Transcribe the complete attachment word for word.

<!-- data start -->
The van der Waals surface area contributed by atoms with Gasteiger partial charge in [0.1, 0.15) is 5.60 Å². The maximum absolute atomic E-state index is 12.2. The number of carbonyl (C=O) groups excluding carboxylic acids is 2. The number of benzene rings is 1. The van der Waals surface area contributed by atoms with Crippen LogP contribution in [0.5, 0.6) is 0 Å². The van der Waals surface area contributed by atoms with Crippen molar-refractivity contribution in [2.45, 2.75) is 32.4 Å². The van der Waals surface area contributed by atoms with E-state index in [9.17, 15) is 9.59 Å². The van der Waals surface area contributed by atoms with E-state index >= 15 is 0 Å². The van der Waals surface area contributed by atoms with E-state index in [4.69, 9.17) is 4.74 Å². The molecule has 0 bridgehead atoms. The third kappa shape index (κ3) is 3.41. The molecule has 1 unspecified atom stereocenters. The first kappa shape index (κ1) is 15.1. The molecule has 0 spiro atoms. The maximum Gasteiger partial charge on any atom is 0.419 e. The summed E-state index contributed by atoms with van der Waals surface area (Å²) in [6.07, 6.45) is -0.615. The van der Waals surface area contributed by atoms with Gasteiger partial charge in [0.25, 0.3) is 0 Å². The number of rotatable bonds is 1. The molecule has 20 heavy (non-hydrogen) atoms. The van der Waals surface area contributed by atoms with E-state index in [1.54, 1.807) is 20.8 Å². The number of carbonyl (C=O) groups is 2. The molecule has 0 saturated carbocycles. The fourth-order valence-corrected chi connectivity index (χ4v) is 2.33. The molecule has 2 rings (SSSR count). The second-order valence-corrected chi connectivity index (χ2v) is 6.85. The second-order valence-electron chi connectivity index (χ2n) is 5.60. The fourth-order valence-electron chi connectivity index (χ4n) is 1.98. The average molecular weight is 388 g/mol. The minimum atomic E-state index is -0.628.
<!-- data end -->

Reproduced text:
The van der Waals surface area contributed by atoms with Gasteiger partial charge in [0.1, 0.15) is 5.60 Å². The maximum absolute atomic E-state index is 12.2. The number of carbonyl (C=O) groups excluding carboxylic acids is 2. The number of benzene rings is 1. The van der Waals surface area contributed by atoms with Crippen LogP contribution in [0.5, 0.6) is 0 Å². The van der Waals surface area contributed by atoms with Crippen molar-refractivity contribution in [2.45, 2.75) is 32.4 Å². The van der Waals surface area contributed by atoms with E-state index in [9.17, 15) is 9.59 Å². The van der Waals surface area contributed by atoms with E-state index >= 15 is 0 Å². The van der Waals surface area contributed by atoms with E-state index in [4.69, 9.17) is 4.74 Å². The molecule has 0 bridgehead atoms. The third kappa shape index (κ3) is 3.41. The molecule has 1 unspecified atom stereocenters. The first kappa shape index (κ1) is 15.1. The molecule has 0 spiro atoms. The maximum Gasteiger partial charge on any atom is 0.419 e. The summed E-state index contributed by atoms with van der Waals surface area (Å²) in [6.07, 6.45) is -0.615. The van der Waals surface area contributed by atoms with Gasteiger partial charge in [0.25, 0.3) is 0 Å². The number of rotatable bonds is 1. The molecule has 20 heavy (non-hydrogen) atoms. The van der Waals surface area contributed by atoms with E-state index in [1.54, 1.807) is 20.8 Å². The number of carbonyl (C=O) groups is 2. The molecule has 0 saturated carbocycles. The fourth-order valence-corrected chi connectivity index (χ4v) is 2.33. The molecule has 2 rings (SSSR count). The second-order valence-corrected chi connectivity index (χ2v) is 6.85. The second-order valence-electron chi connectivity index (χ2n) is 5.60. The fourth-order valence-electron chi connectivity index (χ4n) is 1.98. The average molecular weight is 388 g/mol. The minimum atomic E-state index is -0.628.